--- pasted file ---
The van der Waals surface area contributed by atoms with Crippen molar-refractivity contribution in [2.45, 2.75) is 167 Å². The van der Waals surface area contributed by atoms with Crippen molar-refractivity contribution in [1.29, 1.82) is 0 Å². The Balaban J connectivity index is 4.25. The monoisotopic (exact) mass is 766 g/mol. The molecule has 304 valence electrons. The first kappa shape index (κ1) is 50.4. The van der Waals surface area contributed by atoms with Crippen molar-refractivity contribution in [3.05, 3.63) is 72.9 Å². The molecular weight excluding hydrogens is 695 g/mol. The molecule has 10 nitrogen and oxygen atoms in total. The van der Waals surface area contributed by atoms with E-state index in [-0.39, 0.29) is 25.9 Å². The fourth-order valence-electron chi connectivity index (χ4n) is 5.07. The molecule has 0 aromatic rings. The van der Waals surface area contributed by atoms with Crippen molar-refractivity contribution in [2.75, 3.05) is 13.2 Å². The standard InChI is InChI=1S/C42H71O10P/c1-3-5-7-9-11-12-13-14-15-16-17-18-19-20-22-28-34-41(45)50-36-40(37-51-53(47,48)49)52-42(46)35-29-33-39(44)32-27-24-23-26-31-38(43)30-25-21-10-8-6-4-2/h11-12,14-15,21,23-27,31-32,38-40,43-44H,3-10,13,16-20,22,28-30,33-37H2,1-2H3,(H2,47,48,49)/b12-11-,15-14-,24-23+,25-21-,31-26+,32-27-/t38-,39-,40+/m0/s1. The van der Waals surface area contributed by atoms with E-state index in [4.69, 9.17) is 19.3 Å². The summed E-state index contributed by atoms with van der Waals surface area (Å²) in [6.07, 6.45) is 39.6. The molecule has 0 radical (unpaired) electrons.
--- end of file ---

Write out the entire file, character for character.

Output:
The van der Waals surface area contributed by atoms with Crippen molar-refractivity contribution in [2.45, 2.75) is 167 Å². The van der Waals surface area contributed by atoms with Crippen molar-refractivity contribution in [1.29, 1.82) is 0 Å². The Balaban J connectivity index is 4.25. The monoisotopic (exact) mass is 766 g/mol. The molecule has 304 valence electrons. The first kappa shape index (κ1) is 50.4. The van der Waals surface area contributed by atoms with Crippen molar-refractivity contribution in [3.05, 3.63) is 72.9 Å². The molecular weight excluding hydrogens is 695 g/mol. The molecule has 10 nitrogen and oxygen atoms in total. The van der Waals surface area contributed by atoms with E-state index in [-0.39, 0.29) is 25.9 Å². The fourth-order valence-electron chi connectivity index (χ4n) is 5.07. The molecule has 0 aromatic rings. The van der Waals surface area contributed by atoms with Crippen molar-refractivity contribution in [2.75, 3.05) is 13.2 Å². The standard InChI is InChI=1S/C42H71O10P/c1-3-5-7-9-11-12-13-14-15-16-17-18-19-20-22-28-34-41(45)50-36-40(37-51-53(47,48)49)52-42(46)35-29-33-39(44)32-27-24-23-26-31-38(43)30-25-21-10-8-6-4-2/h11-12,14-15,21,23-27,31-32,38-40,43-44H,3-10,13,16-20,22,28-30,33-37H2,1-2H3,(H2,47,48,49)/b12-11-,15-14-,24-23+,25-21-,31-26+,32-27-/t38-,39-,40+/m0/s1. The van der Waals surface area contributed by atoms with E-state index in [4.69, 9.17) is 19.3 Å². The summed E-state index contributed by atoms with van der Waals surface area (Å²) in [6.07, 6.45) is 39.6. The molecule has 0 radical (unpaired) electrons.